Salute Question

pompeyexpat

War Hero
From BRd 1834 - Raise the right hand smartly, by the shortest route, the palm of the hand being inclined slightly downwards, so that the eyes on glancing up can see the inside of the palm, the thumb and fingers being close together, elbow in line with the shoulder, hand and forearm in line, fingers touching the rim of the cap over the right eye
salute.jpg
Also from BRd 1834 - The Salute - History

A salute is in fact, the normal greeting between comrades in arms, and is an essential part of discipline. The salute with the hand, the presenting of arms and the salute with the sword, were methods by which the person paying a compliment could show the person to whom that compliment was being paid that no offence was meant. They are all gestures, symbolic of loyalty and trust. The Naval Hand salute is made with the palm of the hand inclined downwards, unlike the hand salutes of the Royal Marines, the Army and the Royal Air Force who all salute with the palm of the hand facing forward. The reason for this is believed to originate from the days of sail, when sailors climbed the rigging of ships and the palms of their hands became covered in rope burns and tar from the rigging. Admirals of the day did not like their sailors showing dirty hands to them when saluting so the hand was inclined downwards to hide the palm from view. The Naval Salute of Nelsons time was a ‘touch of the forelock’. Officers and men removed or touched their hats when in the presence of superiors. The present hand salute was introduced in 1890 and either hand could be used.
 

Sumo

War Hero
From BRd 1834 - Raise the right hand smartly, by the shortest route, the palm of the hand being inclined slightly downwards, so that the eyes on glancing up can see the inside of the palm, the thumb and fingers being close together, elbow in line with the shoulder, hand and forearm in line, fingers touching the rim of the cap over the right eye
View attachment 58332
Also from BRd 1834 - The Salute - History

A salute is in fact, the normal greeting between comrades in arms, and is an essential part of discipline. The salute with the hand, the presenting of arms and the salute with the sword, were methods by which the person paying a compliment could show the person to whom that compliment was being paid that no offence was meant. They are all gestures, symbolic of loyalty and trust. The Naval Hand salute is made with the palm of the hand inclined downwards, unlike the hand salutes of the Royal Marines, the Army and the Royal Air Force who all salute with the palm of the hand facing forward. The reason for this is believed to originate from the days of sail, when sailors climbed the rigging of ships and the palms of their hands became covered in rope burns and tar from the rigging. Admirals of the day did not like their sailors showing dirty hands to them when saluting so the hand was inclined downwards to hide the palm from view. The Naval Salute of Nelsons time was a ‘touch of the forelock’. Officers and men removed or touched their hats when in the presence of superiors. The present hand salute was introduced in 1890 and either hand could be used.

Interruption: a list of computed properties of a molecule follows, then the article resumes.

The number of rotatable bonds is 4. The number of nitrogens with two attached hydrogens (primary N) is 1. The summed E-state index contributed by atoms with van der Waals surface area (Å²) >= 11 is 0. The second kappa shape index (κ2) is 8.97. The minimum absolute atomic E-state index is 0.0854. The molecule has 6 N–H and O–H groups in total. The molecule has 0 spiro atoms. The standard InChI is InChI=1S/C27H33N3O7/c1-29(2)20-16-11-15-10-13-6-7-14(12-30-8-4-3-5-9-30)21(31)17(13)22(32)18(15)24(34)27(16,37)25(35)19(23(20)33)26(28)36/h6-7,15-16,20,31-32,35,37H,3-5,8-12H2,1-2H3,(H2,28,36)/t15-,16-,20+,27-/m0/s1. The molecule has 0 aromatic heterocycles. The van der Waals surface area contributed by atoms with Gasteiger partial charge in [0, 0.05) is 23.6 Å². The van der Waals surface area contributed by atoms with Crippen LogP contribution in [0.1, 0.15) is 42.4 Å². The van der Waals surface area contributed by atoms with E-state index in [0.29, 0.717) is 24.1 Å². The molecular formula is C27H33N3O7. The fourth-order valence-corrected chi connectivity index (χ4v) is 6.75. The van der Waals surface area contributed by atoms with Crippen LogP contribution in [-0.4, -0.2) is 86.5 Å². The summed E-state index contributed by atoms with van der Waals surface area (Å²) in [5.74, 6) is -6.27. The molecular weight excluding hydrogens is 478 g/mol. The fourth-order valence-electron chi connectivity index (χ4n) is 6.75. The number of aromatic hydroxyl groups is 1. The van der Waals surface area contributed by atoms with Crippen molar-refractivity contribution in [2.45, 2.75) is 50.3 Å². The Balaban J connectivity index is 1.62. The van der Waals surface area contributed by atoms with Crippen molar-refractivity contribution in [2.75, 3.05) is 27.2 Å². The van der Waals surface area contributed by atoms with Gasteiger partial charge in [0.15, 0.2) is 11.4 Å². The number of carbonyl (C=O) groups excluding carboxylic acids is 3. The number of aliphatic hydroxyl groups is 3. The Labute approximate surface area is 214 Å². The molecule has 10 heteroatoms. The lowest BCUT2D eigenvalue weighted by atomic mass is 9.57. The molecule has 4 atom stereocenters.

Thats a new one on me, any current serving fancy trying the left handed salute?
I was aware of the forlock touching and was told that was how it developed, and the other services were saying I am not armed. didn't know it was because the Senior service worked for a living.
 

Ballistic

War Hero
The present hand salute was introduced in 1890 and either hand could be used.
... or both :D

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D

Deleted 108407

Guest
Correct. Some officers like to give a little flick of the hand instead of the regulation shortest way down, all very American.
What a farce obsequious saluting is. The RN is not too bad notwithstanding brain-dead RPO's
My early service was on Defiance in Plymouth, A Sikh officer was doing something to do with mines and torpedoes and we went ashore in uniform on a few occasions.
My Sikh friend loved it and would salute until the cows came home. I thought then, and still do, that it's pretentious nonsense.
 
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